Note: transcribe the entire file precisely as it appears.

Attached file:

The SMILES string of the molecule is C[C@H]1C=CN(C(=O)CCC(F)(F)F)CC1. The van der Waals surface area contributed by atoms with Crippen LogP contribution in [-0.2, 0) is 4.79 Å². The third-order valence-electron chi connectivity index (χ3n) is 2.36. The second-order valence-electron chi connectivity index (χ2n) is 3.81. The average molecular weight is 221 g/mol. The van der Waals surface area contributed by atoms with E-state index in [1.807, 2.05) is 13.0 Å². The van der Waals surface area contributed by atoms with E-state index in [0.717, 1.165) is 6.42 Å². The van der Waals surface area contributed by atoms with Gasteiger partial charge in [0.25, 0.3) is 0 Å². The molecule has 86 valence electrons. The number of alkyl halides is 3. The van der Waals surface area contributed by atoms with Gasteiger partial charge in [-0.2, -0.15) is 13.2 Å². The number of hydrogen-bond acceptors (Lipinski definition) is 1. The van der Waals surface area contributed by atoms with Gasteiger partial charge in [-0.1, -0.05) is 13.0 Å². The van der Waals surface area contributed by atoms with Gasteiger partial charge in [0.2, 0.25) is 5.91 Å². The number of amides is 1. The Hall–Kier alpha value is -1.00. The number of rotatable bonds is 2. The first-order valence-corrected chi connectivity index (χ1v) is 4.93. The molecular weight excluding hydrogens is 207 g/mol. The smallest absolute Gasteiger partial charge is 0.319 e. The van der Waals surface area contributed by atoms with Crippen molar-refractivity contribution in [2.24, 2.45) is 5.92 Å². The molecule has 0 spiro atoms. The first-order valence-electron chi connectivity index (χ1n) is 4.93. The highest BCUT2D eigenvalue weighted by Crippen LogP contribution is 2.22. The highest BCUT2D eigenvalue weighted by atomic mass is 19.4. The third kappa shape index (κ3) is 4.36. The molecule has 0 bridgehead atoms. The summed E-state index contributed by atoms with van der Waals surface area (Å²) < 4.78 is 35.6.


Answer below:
The SMILES string of the molecule is C[C@H]1C=CN(C(=O)CCC(F)(F)F)CC1. The van der Waals surface area contributed by atoms with Crippen LogP contribution in [-0.2, 0) is 4.79 Å². The third-order valence-electron chi connectivity index (χ3n) is 2.36. The second-order valence-electron chi connectivity index (χ2n) is 3.81. The average molecular weight is 221 g/mol. The van der Waals surface area contributed by atoms with E-state index in [1.807, 2.05) is 13.0 Å². The van der Waals surface area contributed by atoms with E-state index in [0.717, 1.165) is 6.42 Å². The van der Waals surface area contributed by atoms with Gasteiger partial charge in [0.25, 0.3) is 0 Å². The molecule has 86 valence electrons. The number of alkyl halides is 3. The van der Waals surface area contributed by atoms with Gasteiger partial charge in [-0.2, -0.15) is 13.2 Å². The number of hydrogen-bond acceptors (Lipinski definition) is 1. The van der Waals surface area contributed by atoms with Gasteiger partial charge in [-0.1, -0.05) is 13.0 Å². The van der Waals surface area contributed by atoms with Gasteiger partial charge in [0.2, 0.25) is 5.91 Å². The number of amides is 1. The Hall–Kier alpha value is -1.00. The number of rotatable bonds is 2. The first-order valence-corrected chi connectivity index (χ1v) is 4.93. The molecular weight excluding hydrogens is 207 g/mol. The smallest absolute Gasteiger partial charge is 0.319 e. The van der Waals surface area contributed by atoms with Crippen molar-refractivity contribution in [2.24, 2.45) is 5.92 Å². The molecule has 0 spiro atoms. The first-order valence-electron chi connectivity index (χ1n) is 4.93. The highest BCUT2D eigenvalue weighted by Crippen LogP contribution is 2.22. The highest BCUT2D eigenvalue weighted by atomic mass is 19.4. The third kappa shape index (κ3) is 4.36. The molecule has 0 bridgehead atoms. The summed E-state index contributed by atoms with van der Waals surface area (Å²) < 4.78 is 35.6.